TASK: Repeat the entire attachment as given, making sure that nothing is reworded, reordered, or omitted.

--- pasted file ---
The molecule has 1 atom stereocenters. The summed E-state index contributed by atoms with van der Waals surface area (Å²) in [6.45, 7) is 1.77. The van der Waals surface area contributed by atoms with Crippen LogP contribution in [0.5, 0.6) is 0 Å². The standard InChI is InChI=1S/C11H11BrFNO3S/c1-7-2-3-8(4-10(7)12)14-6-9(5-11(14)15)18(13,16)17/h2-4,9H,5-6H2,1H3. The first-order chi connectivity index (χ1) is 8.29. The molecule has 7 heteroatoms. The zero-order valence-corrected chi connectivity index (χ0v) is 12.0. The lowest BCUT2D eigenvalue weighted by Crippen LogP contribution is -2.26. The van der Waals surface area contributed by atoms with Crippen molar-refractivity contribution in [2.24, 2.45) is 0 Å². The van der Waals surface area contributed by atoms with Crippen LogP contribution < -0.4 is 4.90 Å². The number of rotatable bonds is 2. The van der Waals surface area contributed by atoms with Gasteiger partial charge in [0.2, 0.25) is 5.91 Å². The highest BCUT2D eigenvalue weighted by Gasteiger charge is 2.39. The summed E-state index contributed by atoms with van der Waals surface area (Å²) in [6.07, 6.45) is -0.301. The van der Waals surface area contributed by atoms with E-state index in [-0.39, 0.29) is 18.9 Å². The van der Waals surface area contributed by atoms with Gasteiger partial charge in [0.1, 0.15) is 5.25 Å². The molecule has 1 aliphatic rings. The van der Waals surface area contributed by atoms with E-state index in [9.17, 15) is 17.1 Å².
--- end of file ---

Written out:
The molecule has 1 atom stereocenters. The summed E-state index contributed by atoms with van der Waals surface area (Å²) in [6.45, 7) is 1.77. The van der Waals surface area contributed by atoms with Crippen LogP contribution in [0.5, 0.6) is 0 Å². The standard InChI is InChI=1S/C11H11BrFNO3S/c1-7-2-3-8(4-10(7)12)14-6-9(5-11(14)15)18(13,16)17/h2-4,9H,5-6H2,1H3. The first-order chi connectivity index (χ1) is 8.29. The molecule has 7 heteroatoms. The zero-order valence-corrected chi connectivity index (χ0v) is 12.0. The lowest BCUT2D eigenvalue weighted by Crippen LogP contribution is -2.26. The van der Waals surface area contributed by atoms with Crippen molar-refractivity contribution in [2.24, 2.45) is 0 Å². The van der Waals surface area contributed by atoms with Crippen LogP contribution < -0.4 is 4.90 Å². The number of rotatable bonds is 2. The van der Waals surface area contributed by atoms with Gasteiger partial charge in [0.2, 0.25) is 5.91 Å². The highest BCUT2D eigenvalue weighted by Gasteiger charge is 2.39. The summed E-state index contributed by atoms with van der Waals surface area (Å²) in [6.07, 6.45) is -0.301. The van der Waals surface area contributed by atoms with E-state index in [-0.39, 0.29) is 18.9 Å². The van der Waals surface area contributed by atoms with Gasteiger partial charge in [0.1, 0.15) is 5.25 Å². The molecule has 1 aliphatic rings. The van der Waals surface area contributed by atoms with E-state index in [9.17, 15) is 17.1 Å².